The Sentra can be had with either a 1.6-litre or a 1.8-litre engine. We thankfully had the larger engine, although the specs suggest it isn’t up to class standards, making only 130 hp at 6000 rpm and 174 Nm of torque at 3600 rpm. However, Nissan manages to extract the most out of the limited juice with the help of a CVT automatic. We timed it in the 0-100 kph run at 9.7 seconds while burning fuel at an indicated rate of 7.9 litres/100 km, which is impressive considering the 1.8-litre Chevy Cruze took two seconds longer and burned much more petrol in our previous tests. It helps that our Sentra tips the scales at only 1239 kg, keeping weight in check rather well for its size.
We generally hate CVT-equipped cars, but truth be told, it is largely unnoticeable in casual driving. In the Sentra, the gearless CVT makes itself very known under full throttle, when the engine drones loud enough to wake the neighbourhood, and it doesn’t sound like a sweet-revving Honda Civic either. Sometimes it can be lazy to respond even. However, its advantage becomes obvious when, at 120 kph, the Sentra’s silently doing only 2000 rpm, when that same Civic would be doing 2300 rpm. The Sentra accelerates quicker too, whether from a standstill or overtaking. The CVT’s occasional laziness can be overcome by shifting to either “low” or “sport” mode, both of which seem to do the same thing, namely pump the revs high at the slightest touch of the throttle, while embarrassing yourself in the middle of traffic with all that engine noise as you hustle away.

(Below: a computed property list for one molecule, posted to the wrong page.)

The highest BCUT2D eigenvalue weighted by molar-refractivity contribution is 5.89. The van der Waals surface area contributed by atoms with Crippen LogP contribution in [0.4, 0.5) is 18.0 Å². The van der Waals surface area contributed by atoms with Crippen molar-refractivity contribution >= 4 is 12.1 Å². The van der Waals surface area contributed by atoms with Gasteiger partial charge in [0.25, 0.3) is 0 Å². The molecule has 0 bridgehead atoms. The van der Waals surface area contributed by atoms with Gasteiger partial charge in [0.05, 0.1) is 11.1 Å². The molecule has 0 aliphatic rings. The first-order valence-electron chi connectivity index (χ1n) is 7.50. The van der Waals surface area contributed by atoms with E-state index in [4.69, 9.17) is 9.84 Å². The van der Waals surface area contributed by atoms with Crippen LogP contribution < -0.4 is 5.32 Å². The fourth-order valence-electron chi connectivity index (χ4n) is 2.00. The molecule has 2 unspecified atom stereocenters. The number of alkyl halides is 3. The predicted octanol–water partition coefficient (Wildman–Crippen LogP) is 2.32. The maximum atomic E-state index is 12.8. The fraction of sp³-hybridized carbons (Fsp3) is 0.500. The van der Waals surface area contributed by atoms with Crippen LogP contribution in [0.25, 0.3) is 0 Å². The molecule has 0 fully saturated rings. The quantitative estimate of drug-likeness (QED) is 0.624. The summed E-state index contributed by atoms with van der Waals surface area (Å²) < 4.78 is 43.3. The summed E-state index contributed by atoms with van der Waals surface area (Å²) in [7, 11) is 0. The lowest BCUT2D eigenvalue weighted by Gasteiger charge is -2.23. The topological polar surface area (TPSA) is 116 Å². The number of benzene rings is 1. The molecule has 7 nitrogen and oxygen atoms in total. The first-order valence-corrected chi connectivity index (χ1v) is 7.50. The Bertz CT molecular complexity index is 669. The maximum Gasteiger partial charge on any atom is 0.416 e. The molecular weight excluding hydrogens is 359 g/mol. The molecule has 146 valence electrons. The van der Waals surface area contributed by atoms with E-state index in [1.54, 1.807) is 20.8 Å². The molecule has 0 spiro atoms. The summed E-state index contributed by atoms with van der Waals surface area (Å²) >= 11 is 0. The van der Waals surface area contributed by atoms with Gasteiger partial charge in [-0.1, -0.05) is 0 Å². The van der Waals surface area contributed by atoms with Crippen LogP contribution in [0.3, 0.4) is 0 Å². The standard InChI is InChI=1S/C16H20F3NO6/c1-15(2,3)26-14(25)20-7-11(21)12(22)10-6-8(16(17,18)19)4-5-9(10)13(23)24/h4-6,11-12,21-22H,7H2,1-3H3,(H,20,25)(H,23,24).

But the Sentra still offers relatively-good refinement on the highway, with a ride almost as smooth as any popular midsize sedan, and almost as quiet too. The only car better than it would be the less-spacious Ford Focus, which uses much-fancier suspension than the Sentra’s front strut and rear torsion-beam setup.
The Sentra’s focus on ride quality on the cheap means that the handling cannot be as sharp as that of the class-leading Focus, but it still manages to be better than a Toyota Corolla. Body roll is noticeable, but not particularly excessive, and there is no bouncy rebound as you straighten out after a sharp turn. It is very easy to reach the grip limits of the 195/65 tyres on 15-inch steel wheels, then safely understeer and go wide, with no weird snap-oversteer on sudden directional transitions.
The power steering offers decent feedback, but that doesn’t do a whole lot for enthusiastic driving due to its overly-light and springy nature. Still, that makes city-driving a breeze, especially in parking, that too with the aid of rear sensors, which some pricier cars don’t even have. We also liked how responsive the foot-controls are, with no throttle delay in most cases, and a brake pedal that offer a little weight and nice linear application. The standard ABS-assisted brakes themselves are also surprisingly good, even with only rear drums backing up the front discs. There is a tendency for the rear to snake around by a bit under hard stops, a characteristic of cars with rear drum brakes, though it is less so than in, say, the smaller Honda City.
Repeating ourselves again, we hate economy cars, but we love to be surprised by ones that don’t feel like economy cars. The all-new Nissan Sentra falls in that latter category. It is among the quickest in its class, probably the most spacious, packed with features, trimmed decently inside, drives well enough despite the CVT, and priced to compete. What’s not to like? This one is going on our recommended list.